Pope : Essay on Man. Epis. iii. Line 303 May you, may Cam and Isis, preach it long ! The right divine of kings to govern wrong. 1984

Pope : Dunciad. Bk. iv. Line 187 'Tis government that makes them seem divine. 1985

Shaks. : 3 Henry VI. Act i. Sc. 4. For just experience tells, in every soil, That those who think must govern those who toil. 1986

Goldsmith : Traveller. Line 371.

GRACE - see Beauty.

To some kind of men
Their graces serve them but as enemies.

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O what a world is this, when what is comely
Envenoms him that bears it.

Shaks.: As You Like It. Act ii. Sc. 3

When once our grace we have forgot,
Nothing goes right.

Shaks.: M. for M. Act iv. Sc. 4.
There's language in her eye, her cheek, her lip,
Nay, her foot speaks.

Shaks.: Troil. and Cress. Act iv, Sc. 5
See where she comes, apparell'd like the Spring;
Graces her subjects.

Shaks.: Pericles. Act i. Sc 1 Grace was in all her steps, heaven in her eye, In every gesture dignity and love. 1991

Milton: Par. Lost. Bk. viii. Line 488 'Cause grace, and virtue are within Prohibited degrees of kin; And therefore no true saint allows They should be suffer’d to espouse. 1992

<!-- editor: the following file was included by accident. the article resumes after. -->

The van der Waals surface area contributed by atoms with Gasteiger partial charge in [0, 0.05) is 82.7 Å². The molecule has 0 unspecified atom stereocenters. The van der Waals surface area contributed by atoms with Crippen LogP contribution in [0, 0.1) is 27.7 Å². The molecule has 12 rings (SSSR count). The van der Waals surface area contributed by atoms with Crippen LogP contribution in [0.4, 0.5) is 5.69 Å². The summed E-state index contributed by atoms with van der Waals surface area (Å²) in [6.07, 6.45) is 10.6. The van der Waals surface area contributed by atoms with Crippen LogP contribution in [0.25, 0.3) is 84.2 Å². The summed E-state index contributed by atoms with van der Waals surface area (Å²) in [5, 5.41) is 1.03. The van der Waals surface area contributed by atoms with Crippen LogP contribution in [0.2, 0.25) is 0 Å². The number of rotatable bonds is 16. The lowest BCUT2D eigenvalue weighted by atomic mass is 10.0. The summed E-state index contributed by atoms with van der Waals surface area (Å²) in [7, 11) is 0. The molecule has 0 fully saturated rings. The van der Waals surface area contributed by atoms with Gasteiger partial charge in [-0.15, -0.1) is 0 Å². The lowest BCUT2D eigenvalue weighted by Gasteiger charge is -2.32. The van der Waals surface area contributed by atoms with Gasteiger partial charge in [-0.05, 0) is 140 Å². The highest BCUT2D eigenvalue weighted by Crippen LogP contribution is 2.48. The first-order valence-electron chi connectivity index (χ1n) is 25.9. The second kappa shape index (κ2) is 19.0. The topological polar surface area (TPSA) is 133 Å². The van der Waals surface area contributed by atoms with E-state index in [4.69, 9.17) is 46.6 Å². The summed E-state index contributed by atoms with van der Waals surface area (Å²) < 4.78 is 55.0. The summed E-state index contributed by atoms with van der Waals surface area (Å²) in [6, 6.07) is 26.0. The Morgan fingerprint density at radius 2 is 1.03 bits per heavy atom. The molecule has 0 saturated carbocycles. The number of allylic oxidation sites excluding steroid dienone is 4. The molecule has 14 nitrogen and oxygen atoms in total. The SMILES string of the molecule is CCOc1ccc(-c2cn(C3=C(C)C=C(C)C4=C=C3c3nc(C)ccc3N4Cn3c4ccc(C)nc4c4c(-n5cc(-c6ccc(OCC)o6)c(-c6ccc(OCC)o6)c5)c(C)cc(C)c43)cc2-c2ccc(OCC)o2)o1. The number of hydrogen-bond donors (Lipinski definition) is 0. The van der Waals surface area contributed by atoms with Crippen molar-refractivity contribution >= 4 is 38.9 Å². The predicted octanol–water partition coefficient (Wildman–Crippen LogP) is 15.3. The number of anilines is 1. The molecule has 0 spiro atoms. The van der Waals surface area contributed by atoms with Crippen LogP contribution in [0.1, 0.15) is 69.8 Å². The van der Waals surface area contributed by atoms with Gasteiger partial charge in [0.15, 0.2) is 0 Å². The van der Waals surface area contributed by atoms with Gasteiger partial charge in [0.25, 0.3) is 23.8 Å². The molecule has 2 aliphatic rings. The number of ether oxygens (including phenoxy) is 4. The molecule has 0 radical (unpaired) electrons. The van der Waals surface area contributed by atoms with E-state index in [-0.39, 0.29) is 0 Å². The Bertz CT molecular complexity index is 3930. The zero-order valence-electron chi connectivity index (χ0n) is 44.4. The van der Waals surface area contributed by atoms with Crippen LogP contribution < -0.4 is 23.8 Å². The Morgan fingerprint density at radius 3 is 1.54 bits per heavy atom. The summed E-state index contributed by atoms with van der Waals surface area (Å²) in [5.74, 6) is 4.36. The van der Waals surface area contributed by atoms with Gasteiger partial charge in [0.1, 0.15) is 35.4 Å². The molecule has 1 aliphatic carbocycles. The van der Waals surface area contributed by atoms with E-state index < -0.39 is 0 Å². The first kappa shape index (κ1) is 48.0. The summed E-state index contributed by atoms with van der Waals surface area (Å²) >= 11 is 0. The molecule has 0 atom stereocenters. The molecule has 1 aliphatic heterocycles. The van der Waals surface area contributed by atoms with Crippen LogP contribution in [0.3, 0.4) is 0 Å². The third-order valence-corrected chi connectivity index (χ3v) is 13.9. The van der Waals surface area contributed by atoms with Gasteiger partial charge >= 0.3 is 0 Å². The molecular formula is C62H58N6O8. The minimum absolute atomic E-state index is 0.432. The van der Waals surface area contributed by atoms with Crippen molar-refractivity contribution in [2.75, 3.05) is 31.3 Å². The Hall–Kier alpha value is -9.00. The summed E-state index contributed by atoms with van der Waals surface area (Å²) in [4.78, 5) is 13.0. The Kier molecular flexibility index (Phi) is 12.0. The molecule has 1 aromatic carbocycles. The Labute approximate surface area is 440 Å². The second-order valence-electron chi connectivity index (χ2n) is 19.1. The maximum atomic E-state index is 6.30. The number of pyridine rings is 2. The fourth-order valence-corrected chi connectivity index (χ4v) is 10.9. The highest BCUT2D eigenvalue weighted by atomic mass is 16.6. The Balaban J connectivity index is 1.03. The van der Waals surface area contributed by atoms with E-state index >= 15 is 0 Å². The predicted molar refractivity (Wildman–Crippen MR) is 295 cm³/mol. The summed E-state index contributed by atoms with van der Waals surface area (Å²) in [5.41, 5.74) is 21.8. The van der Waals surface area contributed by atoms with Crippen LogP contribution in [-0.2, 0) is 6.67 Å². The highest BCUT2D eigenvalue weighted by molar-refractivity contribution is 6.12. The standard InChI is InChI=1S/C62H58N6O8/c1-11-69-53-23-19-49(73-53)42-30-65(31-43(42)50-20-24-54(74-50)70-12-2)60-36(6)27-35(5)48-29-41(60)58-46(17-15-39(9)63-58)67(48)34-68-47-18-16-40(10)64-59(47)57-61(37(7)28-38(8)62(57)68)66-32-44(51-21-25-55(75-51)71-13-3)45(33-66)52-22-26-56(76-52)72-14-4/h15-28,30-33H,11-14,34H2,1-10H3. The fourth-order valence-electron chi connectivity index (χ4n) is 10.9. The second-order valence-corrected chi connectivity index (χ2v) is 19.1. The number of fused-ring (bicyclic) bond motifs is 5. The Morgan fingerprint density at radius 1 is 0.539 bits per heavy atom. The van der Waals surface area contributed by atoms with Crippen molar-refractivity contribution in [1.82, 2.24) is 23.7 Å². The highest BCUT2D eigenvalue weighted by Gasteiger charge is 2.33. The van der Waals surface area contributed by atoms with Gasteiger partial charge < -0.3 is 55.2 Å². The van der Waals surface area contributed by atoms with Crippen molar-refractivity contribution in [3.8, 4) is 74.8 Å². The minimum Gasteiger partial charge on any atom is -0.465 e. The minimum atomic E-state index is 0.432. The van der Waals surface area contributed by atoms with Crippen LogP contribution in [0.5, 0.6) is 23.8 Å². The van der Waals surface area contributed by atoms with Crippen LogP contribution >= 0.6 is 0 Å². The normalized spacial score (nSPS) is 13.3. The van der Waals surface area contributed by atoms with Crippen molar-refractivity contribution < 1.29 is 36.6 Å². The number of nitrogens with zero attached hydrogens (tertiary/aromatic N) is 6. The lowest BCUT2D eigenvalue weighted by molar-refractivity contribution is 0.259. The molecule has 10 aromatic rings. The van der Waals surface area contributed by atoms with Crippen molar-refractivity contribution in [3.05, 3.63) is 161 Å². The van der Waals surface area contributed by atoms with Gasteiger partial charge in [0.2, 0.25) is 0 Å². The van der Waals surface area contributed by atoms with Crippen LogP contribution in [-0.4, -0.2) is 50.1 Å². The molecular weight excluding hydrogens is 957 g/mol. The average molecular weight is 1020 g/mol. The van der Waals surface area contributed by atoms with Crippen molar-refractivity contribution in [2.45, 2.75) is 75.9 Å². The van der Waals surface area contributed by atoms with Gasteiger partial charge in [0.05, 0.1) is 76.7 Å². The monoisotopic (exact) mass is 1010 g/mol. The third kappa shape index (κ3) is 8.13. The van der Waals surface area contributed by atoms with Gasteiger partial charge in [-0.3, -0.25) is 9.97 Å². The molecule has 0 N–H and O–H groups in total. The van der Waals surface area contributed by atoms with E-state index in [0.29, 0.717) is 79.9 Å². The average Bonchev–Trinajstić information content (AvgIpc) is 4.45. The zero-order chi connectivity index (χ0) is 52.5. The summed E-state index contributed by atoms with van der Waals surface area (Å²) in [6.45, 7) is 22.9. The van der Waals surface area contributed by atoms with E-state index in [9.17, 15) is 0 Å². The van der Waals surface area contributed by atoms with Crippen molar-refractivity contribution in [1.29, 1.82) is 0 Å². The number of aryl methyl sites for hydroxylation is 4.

Butler: Hudibras. Pt. iii. Canto i. Line 1293 A foot more light, a step more true, Ne'er from the heath-flower dash'd the dew. 1993

Scott: Lady of the Lake. Canto i. St. 18 That caressing and exquisite grace — never bold, Ever present — which just a few women possess. 1994

Owen Meredith : Lucile. Pt. i. Canto iii. St. 9. An inborn grace that nothing lacked Of culture or appliance, The warmth of genial courtesy, The calm of self-reliance. 1995

Whittier : Among the Hills. St. 23


O thou that swing'st upon the waving ear
Of some well-filled oaten beard,
Drunk every night with a delicious tear
Dropp'd thee from heaven, where thou wast reard!
The joys of earth and air are thine entire,
That with thy feet and wings dost hop and fly;
And when thy poppy works, thou dost retire
To thy carved acorn-bed to lie.

Richard Lovelace : The Grasshopper


Ah! vainest of all things
Is the gratitude of kings !


Longfellow : Belisarius